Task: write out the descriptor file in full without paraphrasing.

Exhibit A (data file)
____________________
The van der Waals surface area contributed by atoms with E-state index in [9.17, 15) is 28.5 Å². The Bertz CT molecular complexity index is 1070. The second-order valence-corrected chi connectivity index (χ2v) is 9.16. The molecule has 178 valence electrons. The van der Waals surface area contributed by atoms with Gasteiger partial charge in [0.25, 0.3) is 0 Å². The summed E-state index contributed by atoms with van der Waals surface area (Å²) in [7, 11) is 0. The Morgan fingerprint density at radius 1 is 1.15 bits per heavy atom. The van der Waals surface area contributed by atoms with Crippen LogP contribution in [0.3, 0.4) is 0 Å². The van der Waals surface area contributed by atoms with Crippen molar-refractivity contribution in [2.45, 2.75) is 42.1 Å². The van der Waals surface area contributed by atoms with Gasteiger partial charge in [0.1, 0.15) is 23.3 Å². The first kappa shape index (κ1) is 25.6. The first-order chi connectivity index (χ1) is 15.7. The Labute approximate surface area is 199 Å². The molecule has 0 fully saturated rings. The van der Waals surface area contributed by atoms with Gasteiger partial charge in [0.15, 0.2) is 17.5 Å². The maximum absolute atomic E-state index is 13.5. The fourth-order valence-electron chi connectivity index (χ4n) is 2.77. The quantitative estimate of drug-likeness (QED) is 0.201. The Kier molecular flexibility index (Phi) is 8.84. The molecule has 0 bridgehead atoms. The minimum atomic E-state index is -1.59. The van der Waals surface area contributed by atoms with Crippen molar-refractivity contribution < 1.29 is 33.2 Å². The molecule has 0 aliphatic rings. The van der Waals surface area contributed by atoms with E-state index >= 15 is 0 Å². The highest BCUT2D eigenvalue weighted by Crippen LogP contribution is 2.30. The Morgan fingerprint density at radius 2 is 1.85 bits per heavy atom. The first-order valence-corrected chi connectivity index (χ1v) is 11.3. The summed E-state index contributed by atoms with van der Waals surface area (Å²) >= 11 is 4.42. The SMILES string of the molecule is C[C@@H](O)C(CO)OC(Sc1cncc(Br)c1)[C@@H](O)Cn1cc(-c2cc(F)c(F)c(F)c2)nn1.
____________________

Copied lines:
The van der Waals surface area contributed by atoms with E-state index in [9.17, 15) is 28.5 Å². The Bertz CT molecular complexity index is 1070. The second-order valence-corrected chi connectivity index (χ2v) is 9.16. The molecule has 178 valence electrons. The van der Waals surface area contributed by atoms with Gasteiger partial charge in [0.25, 0.3) is 0 Å². The summed E-state index contributed by atoms with van der Waals surface area (Å²) in [7, 11) is 0. The Morgan fingerprint density at radius 1 is 1.15 bits per heavy atom. The van der Waals surface area contributed by atoms with Crippen LogP contribution in [0.3, 0.4) is 0 Å². The van der Waals surface area contributed by atoms with Crippen molar-refractivity contribution in [2.45, 2.75) is 42.1 Å². The van der Waals surface area contributed by atoms with Gasteiger partial charge in [0.1, 0.15) is 23.3 Å². The first kappa shape index (κ1) is 25.6. The first-order chi connectivity index (χ1) is 15.7. The Labute approximate surface area is 199 Å². The molecule has 0 fully saturated rings. The van der Waals surface area contributed by atoms with Gasteiger partial charge in [0.15, 0.2) is 17.5 Å². The maximum absolute atomic E-state index is 13.5. The fourth-order valence-electron chi connectivity index (χ4n) is 2.77. The quantitative estimate of drug-likeness (QED) is 0.201. The Kier molecular flexibility index (Phi) is 8.84. The molecule has 0 bridgehead atoms. The minimum atomic E-state index is -1.59. The van der Waals surface area contributed by atoms with Crippen molar-refractivity contribution < 1.29 is 33.2 Å². The molecule has 0 aliphatic rings. The van der Waals surface area contributed by atoms with E-state index >= 15 is 0 Å². The highest BCUT2D eigenvalue weighted by Crippen LogP contribution is 2.30. The Morgan fingerprint density at radius 2 is 1.85 bits per heavy atom. The first-order valence-corrected chi connectivity index (χ1v) is 11.3. The summed E-state index contributed by atoms with van der Waals surface area (Å²) >= 11 is 4.42. The SMILES string of the molecule is C[C@@H](O)C(CO)OC(Sc1cncc(Br)c1)[C@@H](O)Cn1cc(-c2cc(F)c(F)c(F)c2)nn1.